Quitting smoking by age 30 can give women the chance of evading the hazard of early death, a study of more than one million women in the United Kingdom found.
Results from the study were published in the Lancet, revealing that people who never smoke live a decade longer than those who are lifelong smokers, and those who quit smoking by 30 can save a considerable amount of their lifetime.
The study showed that smokers who stopped by 40 lived a year less than those who stopped at 30, who on average, lost a month of life.
Simply because the study suggests women can safe a great deal of their lifetime by quitting, the study in no way advocating for young women to smoke, BBCreports.
Women did not begin to smoke on such a large scale as men until much later, so the impact of cigarette smoking on women had not been fully analyzed.
A lead researcher from Oxford University, Professor Sir Richard Peto, spoke with BBC about the impact smoking has on women and how quitting smoking can help:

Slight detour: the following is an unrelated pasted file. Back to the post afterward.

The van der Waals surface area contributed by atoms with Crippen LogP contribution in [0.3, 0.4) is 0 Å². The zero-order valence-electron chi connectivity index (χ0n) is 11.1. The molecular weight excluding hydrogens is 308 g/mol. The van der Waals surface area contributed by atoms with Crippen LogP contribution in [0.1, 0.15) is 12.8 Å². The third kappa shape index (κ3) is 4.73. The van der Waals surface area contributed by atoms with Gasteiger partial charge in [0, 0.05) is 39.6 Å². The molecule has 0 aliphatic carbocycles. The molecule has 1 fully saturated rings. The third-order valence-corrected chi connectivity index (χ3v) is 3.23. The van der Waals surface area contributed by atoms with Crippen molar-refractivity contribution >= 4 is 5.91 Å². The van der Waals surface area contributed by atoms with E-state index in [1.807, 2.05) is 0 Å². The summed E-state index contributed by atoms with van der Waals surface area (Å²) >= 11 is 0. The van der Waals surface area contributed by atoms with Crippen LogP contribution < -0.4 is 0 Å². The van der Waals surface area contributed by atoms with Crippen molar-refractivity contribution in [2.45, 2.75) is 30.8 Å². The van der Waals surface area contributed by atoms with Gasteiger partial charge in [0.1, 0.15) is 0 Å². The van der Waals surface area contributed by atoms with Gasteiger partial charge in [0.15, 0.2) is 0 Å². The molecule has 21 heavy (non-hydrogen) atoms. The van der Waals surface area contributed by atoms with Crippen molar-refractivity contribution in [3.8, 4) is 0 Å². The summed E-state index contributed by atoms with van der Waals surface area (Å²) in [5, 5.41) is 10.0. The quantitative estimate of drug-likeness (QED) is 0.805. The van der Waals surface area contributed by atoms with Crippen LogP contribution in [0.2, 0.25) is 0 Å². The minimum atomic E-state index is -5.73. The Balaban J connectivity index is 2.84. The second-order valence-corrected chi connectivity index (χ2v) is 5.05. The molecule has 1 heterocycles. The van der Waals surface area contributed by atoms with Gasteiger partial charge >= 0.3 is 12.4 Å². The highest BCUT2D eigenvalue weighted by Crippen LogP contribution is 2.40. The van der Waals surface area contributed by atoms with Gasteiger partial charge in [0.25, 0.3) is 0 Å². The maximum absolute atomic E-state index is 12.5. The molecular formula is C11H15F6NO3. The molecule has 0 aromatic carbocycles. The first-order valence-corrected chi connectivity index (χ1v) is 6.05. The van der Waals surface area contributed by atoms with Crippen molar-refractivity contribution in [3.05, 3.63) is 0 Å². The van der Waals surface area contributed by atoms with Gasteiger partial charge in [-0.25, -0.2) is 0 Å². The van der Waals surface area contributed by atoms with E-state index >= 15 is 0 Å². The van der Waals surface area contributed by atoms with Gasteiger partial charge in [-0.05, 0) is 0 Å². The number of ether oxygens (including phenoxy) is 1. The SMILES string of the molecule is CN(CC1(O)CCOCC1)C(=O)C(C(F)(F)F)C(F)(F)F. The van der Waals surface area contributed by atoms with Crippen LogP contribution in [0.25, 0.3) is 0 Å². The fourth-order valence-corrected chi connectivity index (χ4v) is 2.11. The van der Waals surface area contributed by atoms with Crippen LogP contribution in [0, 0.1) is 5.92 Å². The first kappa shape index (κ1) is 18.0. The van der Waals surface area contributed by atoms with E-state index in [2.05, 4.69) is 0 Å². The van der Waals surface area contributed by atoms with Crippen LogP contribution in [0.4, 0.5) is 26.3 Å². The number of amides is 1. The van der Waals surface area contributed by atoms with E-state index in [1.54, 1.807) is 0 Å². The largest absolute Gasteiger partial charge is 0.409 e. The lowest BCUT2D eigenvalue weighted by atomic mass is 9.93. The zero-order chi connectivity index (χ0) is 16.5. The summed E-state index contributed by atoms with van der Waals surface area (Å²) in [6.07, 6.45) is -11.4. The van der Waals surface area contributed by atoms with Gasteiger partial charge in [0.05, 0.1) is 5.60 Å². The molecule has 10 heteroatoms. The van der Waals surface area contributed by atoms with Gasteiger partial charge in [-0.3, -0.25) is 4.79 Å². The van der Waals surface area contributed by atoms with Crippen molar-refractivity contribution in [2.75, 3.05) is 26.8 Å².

“What we’ve shown is that if women smoke like men, they die like men. More than half of women who smoke and keep on smoking will get killed by tobacco. Stopping works, amazingly well actually. Smoking kills, stopping works and the earlier you stop the better.”
Records showed that 1.2 million who smoked less than 10 cigarettes a day were likely to die sooner.
Prospects for long-term health are far better for people who quit smoking before they are 30, the British Lung Foundation said.